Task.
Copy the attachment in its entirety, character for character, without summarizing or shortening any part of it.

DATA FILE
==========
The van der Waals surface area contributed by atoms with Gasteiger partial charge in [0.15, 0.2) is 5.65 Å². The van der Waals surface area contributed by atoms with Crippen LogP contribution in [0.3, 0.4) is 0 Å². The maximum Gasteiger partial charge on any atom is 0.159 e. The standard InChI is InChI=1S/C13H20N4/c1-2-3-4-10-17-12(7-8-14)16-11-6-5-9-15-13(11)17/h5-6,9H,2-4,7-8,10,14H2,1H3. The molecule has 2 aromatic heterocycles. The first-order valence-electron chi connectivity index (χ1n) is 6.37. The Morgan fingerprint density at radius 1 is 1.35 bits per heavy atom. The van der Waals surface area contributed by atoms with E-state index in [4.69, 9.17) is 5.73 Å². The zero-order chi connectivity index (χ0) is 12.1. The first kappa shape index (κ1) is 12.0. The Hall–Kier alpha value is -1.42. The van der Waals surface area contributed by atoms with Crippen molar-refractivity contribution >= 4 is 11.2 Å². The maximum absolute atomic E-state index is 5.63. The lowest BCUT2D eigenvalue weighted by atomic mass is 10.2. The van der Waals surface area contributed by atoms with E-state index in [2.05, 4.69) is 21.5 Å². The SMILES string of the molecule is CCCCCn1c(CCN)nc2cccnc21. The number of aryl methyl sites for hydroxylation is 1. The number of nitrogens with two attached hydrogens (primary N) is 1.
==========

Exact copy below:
The van der Waals surface area contributed by atoms with Gasteiger partial charge in [0.15, 0.2) is 5.65 Å². The van der Waals surface area contributed by atoms with Crippen LogP contribution in [0.3, 0.4) is 0 Å². The maximum Gasteiger partial charge on any atom is 0.159 e. The standard InChI is InChI=1S/C13H20N4/c1-2-3-4-10-17-12(7-8-14)16-11-6-5-9-15-13(11)17/h5-6,9H,2-4,7-8,10,14H2,1H3. The molecule has 2 aromatic heterocycles. The first-order valence-electron chi connectivity index (χ1n) is 6.37. The Morgan fingerprint density at radius 1 is 1.35 bits per heavy atom. The van der Waals surface area contributed by atoms with E-state index in [4.69, 9.17) is 5.73 Å². The zero-order chi connectivity index (χ0) is 12.1. The first kappa shape index (κ1) is 12.0. The Hall–Kier alpha value is -1.42. The van der Waals surface area contributed by atoms with Crippen molar-refractivity contribution >= 4 is 11.2 Å². The maximum absolute atomic E-state index is 5.63. The lowest BCUT2D eigenvalue weighted by atomic mass is 10.2. The van der Waals surface area contributed by atoms with E-state index in [2.05, 4.69) is 21.5 Å². The SMILES string of the molecule is CCCCCn1c(CCN)nc2cccnc21. The number of aryl methyl sites for hydroxylation is 1. The number of nitrogens with two attached hydrogens (primary N) is 1.